Student wearing 'Black Lives Matter' mask in graduation procession told to remove it

Dean Holmes, 18, was allowed to march in the ceremony with the rest of his classmates after removing the mask.
By Janelle Griffith

A Black student in Pennsylvania was starting his graduation procession when he was told to remove his face mask displaying the words 'Black Lives Matter.'

The student, Dean Holmes, 18, was allowed to continue in York Catholic High School's procession last week after complying.

But his father contends in a lengthy Facebook post that the demand to remove the mask put his son at risk of the coronavirus and discriminated against him based on his race and prior civil rights activism at the school. "One can only graduate from high school one time and for him to have to suffer this injustice is reprehensible," John Holmes said in his post.

The high school in the city of York, about 100 miles from Philadelphia, said in a statement posted on its website Sunday that it was following a tradition barring messages on caps or gowns at graduation ceremonies.

"Any graduate wearing a cap, gown, or mask with any message would have been asked to remove it," the statement said.

The father said in his account posted to the Facebook page of Dean's mother on Saturday that the school did not issue any specific guidelines defining what would be an "unacceptable" mask or clothing prior to the ceremony.

In a telephone interview Tuesday, John Holmes said his son said he was wearing the Black Lives Matter mask during the practice before the official ceremony began, and that no one from the school said anything about it at the time. He noted that his son's Facebook page has pictures of him wearing his mask under his shield, which the father said were taken before the procession.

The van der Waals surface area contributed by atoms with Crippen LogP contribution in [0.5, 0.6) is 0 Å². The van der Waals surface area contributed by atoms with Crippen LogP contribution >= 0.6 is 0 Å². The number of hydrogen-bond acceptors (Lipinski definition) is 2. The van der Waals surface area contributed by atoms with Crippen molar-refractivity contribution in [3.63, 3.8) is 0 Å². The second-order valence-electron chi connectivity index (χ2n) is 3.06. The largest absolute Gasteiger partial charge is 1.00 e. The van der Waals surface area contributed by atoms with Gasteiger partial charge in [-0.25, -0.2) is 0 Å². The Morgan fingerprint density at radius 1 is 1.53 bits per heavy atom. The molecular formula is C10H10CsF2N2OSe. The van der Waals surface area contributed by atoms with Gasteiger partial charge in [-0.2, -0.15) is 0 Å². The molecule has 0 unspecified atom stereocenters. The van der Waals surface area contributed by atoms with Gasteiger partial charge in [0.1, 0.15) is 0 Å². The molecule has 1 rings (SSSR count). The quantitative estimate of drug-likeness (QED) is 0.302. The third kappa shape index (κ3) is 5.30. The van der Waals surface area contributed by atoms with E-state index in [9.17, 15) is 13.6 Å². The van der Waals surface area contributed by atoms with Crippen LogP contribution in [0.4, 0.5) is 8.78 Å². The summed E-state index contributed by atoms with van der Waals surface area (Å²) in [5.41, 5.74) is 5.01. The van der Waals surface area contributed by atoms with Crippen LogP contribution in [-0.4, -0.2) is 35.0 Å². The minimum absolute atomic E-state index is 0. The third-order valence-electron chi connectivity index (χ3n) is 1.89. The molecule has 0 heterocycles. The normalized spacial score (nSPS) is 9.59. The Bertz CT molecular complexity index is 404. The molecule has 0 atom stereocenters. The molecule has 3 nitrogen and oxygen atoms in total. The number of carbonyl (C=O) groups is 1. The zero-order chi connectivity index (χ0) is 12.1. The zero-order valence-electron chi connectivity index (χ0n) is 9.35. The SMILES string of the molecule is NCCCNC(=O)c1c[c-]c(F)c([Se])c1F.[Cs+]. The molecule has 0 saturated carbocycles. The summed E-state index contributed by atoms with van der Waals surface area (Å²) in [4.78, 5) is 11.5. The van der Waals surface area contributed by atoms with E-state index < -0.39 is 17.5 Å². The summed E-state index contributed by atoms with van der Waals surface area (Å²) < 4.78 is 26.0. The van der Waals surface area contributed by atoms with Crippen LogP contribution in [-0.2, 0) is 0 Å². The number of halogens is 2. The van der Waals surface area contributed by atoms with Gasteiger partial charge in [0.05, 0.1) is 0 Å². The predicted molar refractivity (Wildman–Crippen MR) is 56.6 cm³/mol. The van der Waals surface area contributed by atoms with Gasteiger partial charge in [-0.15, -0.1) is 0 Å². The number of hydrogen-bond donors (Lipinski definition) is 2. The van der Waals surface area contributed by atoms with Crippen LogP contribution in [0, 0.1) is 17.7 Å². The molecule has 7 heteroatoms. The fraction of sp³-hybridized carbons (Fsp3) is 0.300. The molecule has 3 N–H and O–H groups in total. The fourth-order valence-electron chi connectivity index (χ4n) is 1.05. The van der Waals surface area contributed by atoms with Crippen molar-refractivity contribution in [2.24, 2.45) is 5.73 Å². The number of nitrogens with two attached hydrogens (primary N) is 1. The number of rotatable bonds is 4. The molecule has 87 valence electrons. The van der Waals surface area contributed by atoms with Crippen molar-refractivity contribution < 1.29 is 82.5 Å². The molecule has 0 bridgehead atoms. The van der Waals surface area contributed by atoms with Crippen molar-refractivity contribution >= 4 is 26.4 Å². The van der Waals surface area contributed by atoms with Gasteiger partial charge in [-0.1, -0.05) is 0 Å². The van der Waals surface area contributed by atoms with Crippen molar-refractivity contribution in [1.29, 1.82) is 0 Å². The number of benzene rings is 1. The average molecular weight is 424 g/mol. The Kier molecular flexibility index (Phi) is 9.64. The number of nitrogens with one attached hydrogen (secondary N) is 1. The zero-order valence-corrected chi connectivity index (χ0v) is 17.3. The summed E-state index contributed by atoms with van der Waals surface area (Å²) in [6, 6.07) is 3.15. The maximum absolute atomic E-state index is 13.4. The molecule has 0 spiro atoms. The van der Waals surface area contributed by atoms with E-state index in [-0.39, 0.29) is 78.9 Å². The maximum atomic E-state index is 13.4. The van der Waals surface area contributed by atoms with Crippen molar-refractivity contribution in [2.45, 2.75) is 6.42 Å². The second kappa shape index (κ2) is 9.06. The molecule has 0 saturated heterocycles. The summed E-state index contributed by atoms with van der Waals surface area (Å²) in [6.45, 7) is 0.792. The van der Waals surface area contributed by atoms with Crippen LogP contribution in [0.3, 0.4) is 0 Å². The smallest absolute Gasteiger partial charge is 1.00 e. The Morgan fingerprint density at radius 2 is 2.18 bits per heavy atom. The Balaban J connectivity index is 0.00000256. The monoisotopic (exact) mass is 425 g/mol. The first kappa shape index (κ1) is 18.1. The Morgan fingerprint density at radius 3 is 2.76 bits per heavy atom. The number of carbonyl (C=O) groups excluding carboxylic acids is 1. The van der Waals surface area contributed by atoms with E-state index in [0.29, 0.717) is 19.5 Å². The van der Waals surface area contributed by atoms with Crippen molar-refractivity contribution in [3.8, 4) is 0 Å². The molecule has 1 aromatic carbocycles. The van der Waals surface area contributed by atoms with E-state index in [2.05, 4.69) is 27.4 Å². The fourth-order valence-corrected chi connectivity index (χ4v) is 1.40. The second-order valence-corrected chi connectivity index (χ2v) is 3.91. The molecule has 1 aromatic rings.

But after the actual procession began Dean was pulled from the line by a school official and forced to remove the mask, John Holmes said in the Facebook post.

Dean Holmes wears a face mask that reads "Black Lives Matter" to his graduation ceremony at York Catholic High School on June 28, 2020.Courtesy June Holmes via Facebook

"As a parent I will not stand for my son being humiliated publicly, having his basic human dignity crushed on what should have been one of the happiest days of his young life," the father wrote in his post. He said Dean will be attending New York University in the fall and majoring in economics.

The school in its statement said each graduate was given a face shield to be worn in lieu of a face mask. "Graduates gathered outside the church prior to processing inside" for the ceremony, the statement said. "They were checked in, asked several questions regarding exposure to COVID-19, and temperature checked."

The statement also disputed the father's contention that his son had the mask on prior to the procession.

"It was not until the last minute, right before entering the church, that the face mask with writing was put on," the statement said.

"We wish to re-emphasize that York Catholic believes in the dignity of all human persons, and the equal treatment of all people," the school's statement concluded. "We encourage our students, faculty, and alumni to engage in personal conversation, continue to listen with open hearts, always strive for better understanding, and grow as a supportive community of love and respect."

The father said in Tuesday's interview, however, that he believes the school's demanding his son remove the mask was in part due to Dean's prior activism on civil rights at the high school.

"My son started the minority student's club because he was specifically not allowed to call it the Black student union," the father said in the post.

John Holmes also said he has talked to school officials about the need for the school to have Black teachers among its staff, which he said is entirely white.

In response to a request for comment on Holmes's assertions, including on the racial breakdown of the teaching staff, a school spokeswoman directed NBC News to the statement on its website.

This article was originally published on NBCNews.com.